Erasing Jihad, U.S. Terror Divide, and More
by David J. Rusin • Jun 30, 2013 at 1:04 pm
Islamist Watch (IW) maintains an extensive archive of news items on nonviolent Islamism in the Western world. The complete collection can be found here; lists organized by topic are accessible on the right side of the IW homepage.
The following are some of the recent developments covered in the IW database:
Government pulls terrorism ads that offend Seattle Muslims
Ads that feature 16 wanted terrorists and publicize available rewards are being removed from Seattle buses after Congressman Jim McDermott complained to the FBI that displaying their photos is "offensive to Muslims and ethnic minorities." The Democrat claimed that the local Joint Terrorism Task Force's campaign encourages bias by "representing terrorists … from only one ethnic or religious group." He asked why "individuals of other races and … other religions" on the FBI's list of most wanted terrorists are not used in the ad. Actually, the faces are of many hues, but religious diversity is difficult to depict when Muslims comprise 30 of the FBI's 32 most wanted terrorists. Dropping the ads was "a result of our continued engagement with the community and the feedback we are getting," an FBI agent explained, but part of that feedback came from a Council on American-Islamic Relations (CAIR) chapter, which Mayor Mike McGinn praised for leading the opposition. Ads without terrorists' faces will keep circulating.
Given their past purges of "offensive" internal documents on terrorism, nobody should be surprised to see the feds once again subordinating security to sensitivity. However, this may be a new low. If photos of wanted terrorists are deemed "Islamophobic" and worthy of rejection because so many terrorists happen to be Muslim, can any statement of fact be immune from such a fate? While jihadists wage war on the West, much of the West wages war on reality.
The "Faces of Global Terrorism" ad appears on the side of a Seattle bus.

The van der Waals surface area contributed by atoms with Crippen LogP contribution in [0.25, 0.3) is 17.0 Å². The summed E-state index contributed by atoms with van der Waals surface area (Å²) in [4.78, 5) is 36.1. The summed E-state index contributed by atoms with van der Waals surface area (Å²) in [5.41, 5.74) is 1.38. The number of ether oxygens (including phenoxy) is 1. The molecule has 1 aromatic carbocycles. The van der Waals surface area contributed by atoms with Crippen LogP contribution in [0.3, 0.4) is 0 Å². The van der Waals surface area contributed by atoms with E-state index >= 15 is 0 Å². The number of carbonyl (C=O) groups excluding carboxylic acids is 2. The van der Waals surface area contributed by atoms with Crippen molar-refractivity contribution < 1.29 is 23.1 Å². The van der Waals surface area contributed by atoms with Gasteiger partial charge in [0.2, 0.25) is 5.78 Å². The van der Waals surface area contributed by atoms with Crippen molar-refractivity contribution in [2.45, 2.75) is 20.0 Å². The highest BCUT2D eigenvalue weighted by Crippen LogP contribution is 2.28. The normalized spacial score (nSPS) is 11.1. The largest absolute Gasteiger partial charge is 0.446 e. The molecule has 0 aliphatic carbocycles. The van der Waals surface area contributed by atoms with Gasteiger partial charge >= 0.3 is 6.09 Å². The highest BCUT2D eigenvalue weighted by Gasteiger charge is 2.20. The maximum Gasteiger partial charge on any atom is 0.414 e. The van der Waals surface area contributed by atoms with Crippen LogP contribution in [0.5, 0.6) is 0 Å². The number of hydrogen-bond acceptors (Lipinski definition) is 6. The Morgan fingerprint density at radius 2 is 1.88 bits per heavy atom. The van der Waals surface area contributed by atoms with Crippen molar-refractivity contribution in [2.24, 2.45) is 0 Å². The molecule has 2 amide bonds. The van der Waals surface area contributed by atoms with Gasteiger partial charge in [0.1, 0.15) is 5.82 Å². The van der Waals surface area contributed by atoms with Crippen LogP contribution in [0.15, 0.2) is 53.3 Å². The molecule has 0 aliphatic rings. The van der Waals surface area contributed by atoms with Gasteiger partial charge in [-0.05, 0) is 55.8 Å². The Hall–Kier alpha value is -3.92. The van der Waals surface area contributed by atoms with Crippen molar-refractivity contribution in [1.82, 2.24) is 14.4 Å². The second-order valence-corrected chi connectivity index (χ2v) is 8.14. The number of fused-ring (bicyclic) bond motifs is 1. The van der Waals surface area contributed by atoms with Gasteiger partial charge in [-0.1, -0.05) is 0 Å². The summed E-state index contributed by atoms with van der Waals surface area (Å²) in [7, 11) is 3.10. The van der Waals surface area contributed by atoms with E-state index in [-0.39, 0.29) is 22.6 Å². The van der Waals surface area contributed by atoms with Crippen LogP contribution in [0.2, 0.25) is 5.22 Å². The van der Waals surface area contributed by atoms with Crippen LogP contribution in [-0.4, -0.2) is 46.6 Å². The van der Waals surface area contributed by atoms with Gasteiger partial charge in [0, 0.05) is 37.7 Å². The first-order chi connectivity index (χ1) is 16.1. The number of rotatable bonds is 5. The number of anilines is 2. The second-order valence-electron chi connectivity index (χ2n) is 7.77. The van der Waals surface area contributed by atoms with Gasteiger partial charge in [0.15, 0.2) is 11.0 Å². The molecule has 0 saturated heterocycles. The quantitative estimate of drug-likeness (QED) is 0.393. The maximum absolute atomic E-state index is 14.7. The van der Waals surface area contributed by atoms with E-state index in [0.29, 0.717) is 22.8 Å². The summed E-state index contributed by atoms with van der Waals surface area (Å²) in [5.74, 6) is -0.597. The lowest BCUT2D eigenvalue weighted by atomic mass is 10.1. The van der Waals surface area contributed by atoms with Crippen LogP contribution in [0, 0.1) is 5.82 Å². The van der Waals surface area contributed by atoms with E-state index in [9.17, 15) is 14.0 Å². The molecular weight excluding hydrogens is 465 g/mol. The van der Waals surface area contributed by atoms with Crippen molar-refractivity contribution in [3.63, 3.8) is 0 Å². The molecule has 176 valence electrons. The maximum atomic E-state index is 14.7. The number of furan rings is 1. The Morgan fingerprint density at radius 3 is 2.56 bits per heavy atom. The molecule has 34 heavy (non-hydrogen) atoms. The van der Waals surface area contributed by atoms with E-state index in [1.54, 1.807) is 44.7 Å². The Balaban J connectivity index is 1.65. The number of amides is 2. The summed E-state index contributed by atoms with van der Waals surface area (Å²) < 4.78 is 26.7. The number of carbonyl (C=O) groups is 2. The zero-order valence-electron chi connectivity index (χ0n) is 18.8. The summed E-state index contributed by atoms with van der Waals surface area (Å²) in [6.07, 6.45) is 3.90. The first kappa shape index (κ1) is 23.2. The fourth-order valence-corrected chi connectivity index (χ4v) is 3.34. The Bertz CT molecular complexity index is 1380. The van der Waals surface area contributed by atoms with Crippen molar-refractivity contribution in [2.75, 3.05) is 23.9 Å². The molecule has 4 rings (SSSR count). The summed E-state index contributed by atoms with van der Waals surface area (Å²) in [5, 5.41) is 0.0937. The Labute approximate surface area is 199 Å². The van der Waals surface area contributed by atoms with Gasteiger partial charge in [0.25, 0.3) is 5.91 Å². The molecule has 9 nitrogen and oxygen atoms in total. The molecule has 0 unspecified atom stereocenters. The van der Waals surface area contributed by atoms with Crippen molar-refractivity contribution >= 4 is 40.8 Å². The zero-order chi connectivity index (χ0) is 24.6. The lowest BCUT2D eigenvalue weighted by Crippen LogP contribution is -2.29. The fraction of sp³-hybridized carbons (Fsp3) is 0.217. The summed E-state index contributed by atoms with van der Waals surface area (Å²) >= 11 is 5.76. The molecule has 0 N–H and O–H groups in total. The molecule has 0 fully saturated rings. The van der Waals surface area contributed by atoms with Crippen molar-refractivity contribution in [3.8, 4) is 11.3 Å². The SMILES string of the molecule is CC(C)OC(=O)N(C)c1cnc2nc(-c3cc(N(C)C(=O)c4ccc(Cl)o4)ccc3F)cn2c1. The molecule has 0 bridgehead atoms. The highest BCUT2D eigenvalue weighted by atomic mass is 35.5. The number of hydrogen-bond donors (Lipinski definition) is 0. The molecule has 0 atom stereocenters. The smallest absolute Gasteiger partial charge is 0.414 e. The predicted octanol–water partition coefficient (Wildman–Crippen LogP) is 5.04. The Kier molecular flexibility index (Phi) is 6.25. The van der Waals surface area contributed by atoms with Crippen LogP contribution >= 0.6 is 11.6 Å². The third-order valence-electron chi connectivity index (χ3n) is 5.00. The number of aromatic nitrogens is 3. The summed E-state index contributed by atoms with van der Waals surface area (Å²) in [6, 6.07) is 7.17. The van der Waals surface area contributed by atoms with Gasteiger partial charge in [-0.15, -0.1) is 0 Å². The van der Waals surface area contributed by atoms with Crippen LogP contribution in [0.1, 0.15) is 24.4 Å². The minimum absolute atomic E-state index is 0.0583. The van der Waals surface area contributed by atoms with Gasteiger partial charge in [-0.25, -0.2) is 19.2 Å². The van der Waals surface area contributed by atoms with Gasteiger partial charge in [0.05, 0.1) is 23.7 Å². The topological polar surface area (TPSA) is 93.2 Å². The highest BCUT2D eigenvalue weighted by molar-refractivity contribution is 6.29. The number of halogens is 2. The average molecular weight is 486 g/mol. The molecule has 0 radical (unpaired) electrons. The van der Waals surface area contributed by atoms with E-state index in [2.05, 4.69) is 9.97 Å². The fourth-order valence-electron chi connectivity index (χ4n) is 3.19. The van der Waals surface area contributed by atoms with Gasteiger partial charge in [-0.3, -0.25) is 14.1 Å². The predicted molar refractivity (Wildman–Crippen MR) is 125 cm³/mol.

Americans split on Islam's role in terrorism
How have jihadists' ongoing attacks and elites' persistent efforts to becloud the issue shaped Americans' views on terror? A Pew survey indicates that the Boston bombings did little to sway opinion. While 42 percent said that Islam is more likely than other faiths to inspire violence, 46 percent stated that it is not; the numbers have hardly budged for a decade. A similar divide is seen in a Rasmussen poll asking voters to name the biggest terrorist threat to the U.S. Fifty-one percent chose radical Muslims, but some picked the Tea Party (13 percent), "other religious or political extremists" (13 percent), "local militia groups" (6 percent), and the Occupy movement (2 percent). Only 29 percent of President Obama's supporters selected radical Muslims.
The good news is that half of America has been paying attention. The bad news is that the other half remains sealed off from reality despite 9/11, the 21,000-plus global jihad attacks since that day, and the lengthy list of recent jihad plots against the U.S., one result of which is that "more than 80 percent of all convictions tied to international terrorist groups and homegrown terrorism since 9/11 involve defendants driven by a radical Islamist agenda," according to a 2011 review of U.S. data. If all this has not yet managed to open half the country's eyes to the unique dangers posed by Islamic terrorism, one shudders to contemplate what will.